June 22, 2012

A Poem That Rhymes

My niece Emma is part of my creative tribe. She's a wise 15-year-old with interesting ideas, creative talent, and a great eye. She reads my blog and enjoys when I write poetry. Yesterday she requested I write a poem that rhymes. I like a new creative challenge, so I agreed to work on a rhyming poem (she promised to write me a rhyme in response). I thought this might take days to simmer, but yesterday I made zucchini bread and was inspired to write a poem. For those interested, the recipe is from amazing cook Heidi Swanson. (I'm in love with this bread. It's one of my go-to recipes in the summer, and I include everything Heidi lists as "optional.")

A Poem That Rhymes
Zucchinis are in season,
but that's not the only reason
I make the delicious bread.
It gets me out of my head
and back to the here and now,
where all my senses say wow.
The ingredients so very tasty;
my movements never hasty.
Except my impulse to eat the batter.
Raw eggs? Doesn't matter.

This bread is wholesome and yummy,
and brings a smile to my tummy.
The recipe requires time and care,
yet I have an extra loaf to share.
Food made with love is a great gift,
and via the process my spirits lift.
Plus I have scrumptious bread to eat.
Thanks, Heidi, for concocting such a special treat.

June 21, 2012


Two weeks ago I started a read-along of Liz Lamoreux's thought-provoking (and beautiful) book Inner Excavation. The read-along is lead by Liz in the most heartfelt way, and it brings together a group of diverse, interesting, and creative women (it's certainly not only for women, but no men enrolled--BTW, enrollment is still open, and it's free).

The subtitle of the book is "Explore Your Self Through Photography, Poetry and Mixed Media." I've long loved photography; poetry is a recent find, yet feels comfy and enjoyable; mixed media I haven't tried, but this read-along has--at the very least--gotten me to think differently about my journal (e.g., pasting in photographs, making art).

I've spent my adult life exploring my inner-self, in a multitude of ways. Some explorations more intense than others. But this particular process is different: it's steeped in creativity. The exploration is really of my own creativity and expression. I try new things, feel vulnerable, yet still share my work. The read-along group is a supportive and safe group with which to share. And some parts of me (especially the tender parts) require safety in order for sharing.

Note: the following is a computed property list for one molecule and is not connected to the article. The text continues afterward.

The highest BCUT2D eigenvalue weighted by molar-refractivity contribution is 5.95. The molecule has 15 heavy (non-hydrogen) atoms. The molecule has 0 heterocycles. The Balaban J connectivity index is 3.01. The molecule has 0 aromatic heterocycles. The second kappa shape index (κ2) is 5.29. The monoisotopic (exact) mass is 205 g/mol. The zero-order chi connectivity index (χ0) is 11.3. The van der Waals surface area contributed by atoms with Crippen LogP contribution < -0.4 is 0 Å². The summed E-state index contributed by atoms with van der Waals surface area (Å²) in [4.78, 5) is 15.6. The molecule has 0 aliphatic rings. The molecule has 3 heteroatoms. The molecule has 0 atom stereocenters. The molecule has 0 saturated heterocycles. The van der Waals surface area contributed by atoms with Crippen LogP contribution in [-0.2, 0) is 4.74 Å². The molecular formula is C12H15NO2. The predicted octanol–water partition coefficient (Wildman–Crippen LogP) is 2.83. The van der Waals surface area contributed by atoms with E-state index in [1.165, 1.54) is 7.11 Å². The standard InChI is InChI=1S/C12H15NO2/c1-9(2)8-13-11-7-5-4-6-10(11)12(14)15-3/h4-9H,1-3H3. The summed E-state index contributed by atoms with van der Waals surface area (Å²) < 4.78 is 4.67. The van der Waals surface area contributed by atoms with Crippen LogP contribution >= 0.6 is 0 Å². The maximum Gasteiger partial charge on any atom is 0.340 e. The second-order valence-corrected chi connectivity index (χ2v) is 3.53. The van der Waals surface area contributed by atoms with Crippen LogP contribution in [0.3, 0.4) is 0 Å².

When appropriate, though, I think it's helpful to boldly share, without the benefit of a safety net. To share something with which I feel fairly comfortable, yet still makes me feel vulnerable. And then trust. Trust that whatever the reaction (or non-reaction), I am strong enough to handle it. In the words of Brene Brown: "Vulnerability is our most accurate measure of courage" (2012 TED talk).

To be brave means to be vulnerable. And I think the more brave, vulnerable acts we witness, the braver we become--the more willing we are to try something new or share some long-protected piece of ourselves (or at least consider sharing). With this in mind, I share two--very personal--pieces I recently created. [Click on the picture if you want a larger view.]

Namaste. (The light in me sees the light in you.)

June 18, 2012

Morning Reflection

Very early this morning, we received big thunderstorms. The thunder kept me awake, but I was soothed by the rain--not just the sound, but the rain itself, as my plants are in desperate need of water. We've had quite a dry patch here in Appleton. So the pouring rain was a lovely sound, as I knew my plants would drink it in.

While my morning coffee brewed, I went outside, just as the sun peeked out of the clouds. I took many pictures of my daisies, and after processing the photos, I realize what great lessons they teach. One lesson is about perspective. I'll illustrate with some questions: On what do you typically focus? The details? The big picture? The positive? The negative? When is it easiest for you to see many different viewpoints? To what views (e.g., identities, philosophies) do you tightly cling? 

These are important questions to ask. When I'm centered (not rushed) and authentic (in touch with the real me), then I have much more space to see and accept different perspectives. When I'm lost in the busyness, I rely on my habit of (false) control, and it's harder for me to see the big picture.